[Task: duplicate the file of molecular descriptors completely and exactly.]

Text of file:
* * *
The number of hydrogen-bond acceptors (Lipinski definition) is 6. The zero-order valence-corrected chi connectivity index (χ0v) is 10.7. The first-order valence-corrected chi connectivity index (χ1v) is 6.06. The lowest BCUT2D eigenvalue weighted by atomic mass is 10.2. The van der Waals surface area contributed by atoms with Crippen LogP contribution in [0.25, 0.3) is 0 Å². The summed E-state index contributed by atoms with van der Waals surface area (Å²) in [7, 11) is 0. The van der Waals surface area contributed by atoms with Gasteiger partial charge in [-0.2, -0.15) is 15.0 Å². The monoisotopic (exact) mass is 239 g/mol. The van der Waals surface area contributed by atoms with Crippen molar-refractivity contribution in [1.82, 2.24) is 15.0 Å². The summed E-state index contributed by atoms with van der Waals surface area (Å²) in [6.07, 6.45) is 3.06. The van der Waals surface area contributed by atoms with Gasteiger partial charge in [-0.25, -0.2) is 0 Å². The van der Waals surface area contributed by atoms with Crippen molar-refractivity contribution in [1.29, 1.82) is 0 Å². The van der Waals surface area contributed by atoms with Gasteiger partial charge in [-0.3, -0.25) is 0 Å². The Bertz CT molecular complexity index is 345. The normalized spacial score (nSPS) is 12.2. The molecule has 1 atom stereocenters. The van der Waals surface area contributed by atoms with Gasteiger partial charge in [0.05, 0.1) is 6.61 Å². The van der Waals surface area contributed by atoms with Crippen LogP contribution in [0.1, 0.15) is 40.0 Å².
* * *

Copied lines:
The number of hydrogen-bond acceptors (Lipinski definition) is 6. The zero-order valence-corrected chi connectivity index (χ0v) is 10.7. The first-order valence-corrected chi connectivity index (χ1v) is 6.06. The lowest BCUT2D eigenvalue weighted by atomic mass is 10.2. The van der Waals surface area contributed by atoms with Crippen LogP contribution in [0.25, 0.3) is 0 Å². The summed E-state index contributed by atoms with van der Waals surface area (Å²) in [7, 11) is 0. The van der Waals surface area contributed by atoms with Gasteiger partial charge in [-0.2, -0.15) is 15.0 Å². The monoisotopic (exact) mass is 239 g/mol. The van der Waals surface area contributed by atoms with Crippen molar-refractivity contribution in [1.82, 2.24) is 15.0 Å². The summed E-state index contributed by atoms with van der Waals surface area (Å²) in [6.07, 6.45) is 3.06. The van der Waals surface area contributed by atoms with Gasteiger partial charge in [-0.25, -0.2) is 0 Å². The van der Waals surface area contributed by atoms with Crippen molar-refractivity contribution in [1.29, 1.82) is 0 Å². The van der Waals surface area contributed by atoms with Gasteiger partial charge in [-0.3, -0.25) is 0 Å². The Bertz CT molecular complexity index is 345. The normalized spacial score (nSPS) is 12.2. The molecule has 1 atom stereocenters. The van der Waals surface area contributed by atoms with Gasteiger partial charge in [0.05, 0.1) is 6.61 Å². The van der Waals surface area contributed by atoms with Crippen LogP contribution in [0.1, 0.15) is 40.0 Å².